We made use of HaploReg (17) and RegulomeDB (18) to examine whether any of the SNPs or their proxies (i.e. r2 > 0.8 in 1000genomes CEU reference panel) annotate putative transcription factor binding/enhancer elements. We assessed sequence conservation using Genomic Evolutionary Rate Profiling (GERP). GERP scores (−12 to 6, with 6 being indicative of complete conservation) reflect the proportion of substitutions at that site rejected by selection compared with observed substitutions expected under a neutral evolutionary model, based on sequence alignment of 34 mammalian species (38). We also analyzed expression data generated from (i) fibroblasts, lymphoblastoid cell lines (LCLs) and T cells derived from the umbilical cords of 75 Geneva GenCord individuals (15); (ii) 166 adipose, 156 LCL and 160 skin samples derived from a subset of healthy female twins of the MuTHER resource (16) using Sentrix Human-6 Expression BeadChips (Illumina) (39,40).
Relationship between SNP genotype and mRNA expression
To examine for a relationship between SNP genotype and mRNA expression we made use of Tumor Cancer Genome Atlas (TCGA) RNA-seq expression and Affymetrix 6.0 SNP data (dbGaP accession number: phs000178.v7.p6) on 223 colorectal adenocarcinoma (COAD) and 75 rectal adenocarcinoma tumour samples using a best proxy where SNPs were not represented directly. Association between normalized RNA counts per-gene and SNP genotype was quantified using the Kruskal–Wallis trend test.
To determine whether any genes mapping to the three newly identified regions act in pathways already over-represented in GWAS regions we utilized the NCI pathway interaction database (http://pid.nci.nih.gov/index.shtml). All genes within the LD block containing each tagSNP, or linked to the SNP through functional experiments (MYC) were submitted as a Batch query using the NCI-Nature curated data source.
Assignment of microsatellite instability (MSI) in colorectal cancers
Tumour MSI status in CRCs was determined using the mononucleotide microsatellite loci BAT25 and BAT26, which are highly sensitive MSI markers. Briefly, 10 μm sections were cut from formalin-fixed paraffin-embedded CRC tumours, lightly stained with toluidine blue and regions containing at least 60% tumour microdissected. Tumour DNA was extracted using the QIAamp DNA Mini kit (Qiagen, Crawley, UK) according to the manufacturer's instructions and genotyped for the BAT25 and BAT26 loci using 32P-labelled oligonucleotide primers. Samples showing more than or equal to five novel alleles, when compared with normal DNA, at either or both markers were assigned as MSI-H (corresponding to MSI-high) (41).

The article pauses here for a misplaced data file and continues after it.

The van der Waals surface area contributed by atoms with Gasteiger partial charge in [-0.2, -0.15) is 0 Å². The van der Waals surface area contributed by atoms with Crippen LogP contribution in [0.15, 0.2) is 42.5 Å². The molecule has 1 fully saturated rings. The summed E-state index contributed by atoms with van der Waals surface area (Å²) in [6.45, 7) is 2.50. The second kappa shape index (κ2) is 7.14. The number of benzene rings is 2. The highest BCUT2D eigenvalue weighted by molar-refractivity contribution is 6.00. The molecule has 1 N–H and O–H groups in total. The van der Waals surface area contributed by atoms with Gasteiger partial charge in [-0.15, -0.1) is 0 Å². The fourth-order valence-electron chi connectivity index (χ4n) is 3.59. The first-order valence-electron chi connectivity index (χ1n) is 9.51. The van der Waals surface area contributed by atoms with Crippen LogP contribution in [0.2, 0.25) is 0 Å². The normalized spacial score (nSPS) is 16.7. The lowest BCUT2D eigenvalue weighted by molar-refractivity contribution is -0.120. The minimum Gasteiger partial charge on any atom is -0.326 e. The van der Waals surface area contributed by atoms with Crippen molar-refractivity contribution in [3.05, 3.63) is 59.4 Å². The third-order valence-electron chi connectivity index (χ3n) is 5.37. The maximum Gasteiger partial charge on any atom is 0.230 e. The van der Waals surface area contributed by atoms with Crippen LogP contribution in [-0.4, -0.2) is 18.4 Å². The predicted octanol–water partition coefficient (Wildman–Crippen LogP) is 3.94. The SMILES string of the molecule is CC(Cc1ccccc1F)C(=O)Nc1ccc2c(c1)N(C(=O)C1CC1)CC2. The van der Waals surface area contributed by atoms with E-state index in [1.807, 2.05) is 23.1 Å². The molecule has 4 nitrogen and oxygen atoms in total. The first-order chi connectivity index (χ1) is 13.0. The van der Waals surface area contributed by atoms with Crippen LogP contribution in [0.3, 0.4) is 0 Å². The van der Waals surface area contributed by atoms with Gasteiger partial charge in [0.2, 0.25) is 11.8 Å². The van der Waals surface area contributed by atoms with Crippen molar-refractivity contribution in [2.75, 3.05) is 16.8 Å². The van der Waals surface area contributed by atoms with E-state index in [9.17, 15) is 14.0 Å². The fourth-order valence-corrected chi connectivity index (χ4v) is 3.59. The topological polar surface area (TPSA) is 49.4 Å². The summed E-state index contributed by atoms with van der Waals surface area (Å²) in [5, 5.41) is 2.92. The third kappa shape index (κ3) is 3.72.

The R suite can be found at http://www.r-project.org.
Detailed information on the tag SNP panel can be found at http://www.illumina.com.
Cancer Genome Atlas project: http://cancergenome.nih.gov.
The ENCODE Project: ENCyclopedia Of DNA Elements: http://www.genome.gov.
The study was designed and financial support was obtained by R.S.H., I.P.M.T. and M.G.D. The manuscript was drafted by R.S.H., N.W., I.P.M.T and M.G.D. All authors had access to data, analysis and had opportunity to contribute to drafting the manuscript. Statistical and bioinformatic analyses were conducted by N.W. and F.H., with contributions from S.D., Y.W. and B.K. ICR and local collaborators: coordination of sample preparation and genotyping was performed by P.B. Sample preparation and genotyping were performed by A.L. and N.W. Oxford and local collaborators: subject recruitment and sample acquisition were done by E.B., M.G., L.M. and members of the CORGI Consortium. Sample preparation and genotyping were performed by C.P. Colon Cancer Genetics Group, Edinburgh and local collaborators: subject recruitment and sample acquisition were performed by S.M.F., C.H., H.C., I.D. and M.G.D., as well as members of SOCCS and COGS recruitment teams. Sample preparation was coordinated by S.M.F.. Genotyping was performed and coordinated by S.M.F., C.H. and M.G.D. Data curation and analysis was conducted by L.Z., S.M.F. and A.T. Recruitment sample preps, wet lab expression analysis and genotyping was performed by C.H. and S.M.F. M.T. L.Z. performed the bioinformatic analyses.